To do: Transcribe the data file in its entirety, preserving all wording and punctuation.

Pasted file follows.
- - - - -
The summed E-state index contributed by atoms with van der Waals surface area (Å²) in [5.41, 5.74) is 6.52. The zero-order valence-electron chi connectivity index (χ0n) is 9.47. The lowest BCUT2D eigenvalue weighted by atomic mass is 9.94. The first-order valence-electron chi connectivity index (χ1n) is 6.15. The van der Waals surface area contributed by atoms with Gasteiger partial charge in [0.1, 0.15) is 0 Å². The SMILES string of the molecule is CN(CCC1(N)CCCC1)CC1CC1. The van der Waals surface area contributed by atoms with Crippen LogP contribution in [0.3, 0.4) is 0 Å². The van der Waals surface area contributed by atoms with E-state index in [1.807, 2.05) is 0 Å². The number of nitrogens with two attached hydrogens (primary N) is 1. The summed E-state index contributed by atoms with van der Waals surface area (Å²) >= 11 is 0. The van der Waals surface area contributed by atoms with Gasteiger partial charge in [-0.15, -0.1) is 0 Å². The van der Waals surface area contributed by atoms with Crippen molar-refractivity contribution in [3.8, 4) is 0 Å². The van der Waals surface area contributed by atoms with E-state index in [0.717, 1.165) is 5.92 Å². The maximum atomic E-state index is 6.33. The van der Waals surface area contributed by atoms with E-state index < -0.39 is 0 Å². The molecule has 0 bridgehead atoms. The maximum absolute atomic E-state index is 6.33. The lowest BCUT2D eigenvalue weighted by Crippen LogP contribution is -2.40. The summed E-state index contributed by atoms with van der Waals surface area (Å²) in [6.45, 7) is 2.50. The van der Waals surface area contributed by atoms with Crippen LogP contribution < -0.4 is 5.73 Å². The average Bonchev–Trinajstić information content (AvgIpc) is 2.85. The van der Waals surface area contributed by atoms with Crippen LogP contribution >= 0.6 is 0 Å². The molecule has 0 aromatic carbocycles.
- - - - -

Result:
The summed E-state index contributed by atoms with van der Waals surface area (Å²) in [5.41, 5.74) is 6.52. The zero-order valence-electron chi connectivity index (χ0n) is 9.47. The lowest BCUT2D eigenvalue weighted by atomic mass is 9.94. The first-order valence-electron chi connectivity index (χ1n) is 6.15. The van der Waals surface area contributed by atoms with Gasteiger partial charge in [0.1, 0.15) is 0 Å². The SMILES string of the molecule is CN(CCC1(N)CCCC1)CC1CC1. The van der Waals surface area contributed by atoms with Crippen LogP contribution in [0.3, 0.4) is 0 Å². The van der Waals surface area contributed by atoms with E-state index in [1.807, 2.05) is 0 Å². The number of nitrogens with two attached hydrogens (primary N) is 1. The summed E-state index contributed by atoms with van der Waals surface area (Å²) >= 11 is 0. The van der Waals surface area contributed by atoms with Gasteiger partial charge in [-0.15, -0.1) is 0 Å². The van der Waals surface area contributed by atoms with Crippen molar-refractivity contribution in [3.8, 4) is 0 Å². The van der Waals surface area contributed by atoms with E-state index in [0.717, 1.165) is 5.92 Å². The maximum atomic E-state index is 6.33. The van der Waals surface area contributed by atoms with E-state index < -0.39 is 0 Å². The molecule has 0 bridgehead atoms. The maximum absolute atomic E-state index is 6.33. The lowest BCUT2D eigenvalue weighted by Crippen LogP contribution is -2.40. The summed E-state index contributed by atoms with van der Waals surface area (Å²) in [6.45, 7) is 2.50. The van der Waals surface area contributed by atoms with Crippen LogP contribution < -0.4 is 5.73 Å². The average Bonchev–Trinajstić information content (AvgIpc) is 2.85. The van der Waals surface area contributed by atoms with Crippen LogP contribution >= 0.6 is 0 Å². The molecule has 0 aromatic carbocycles.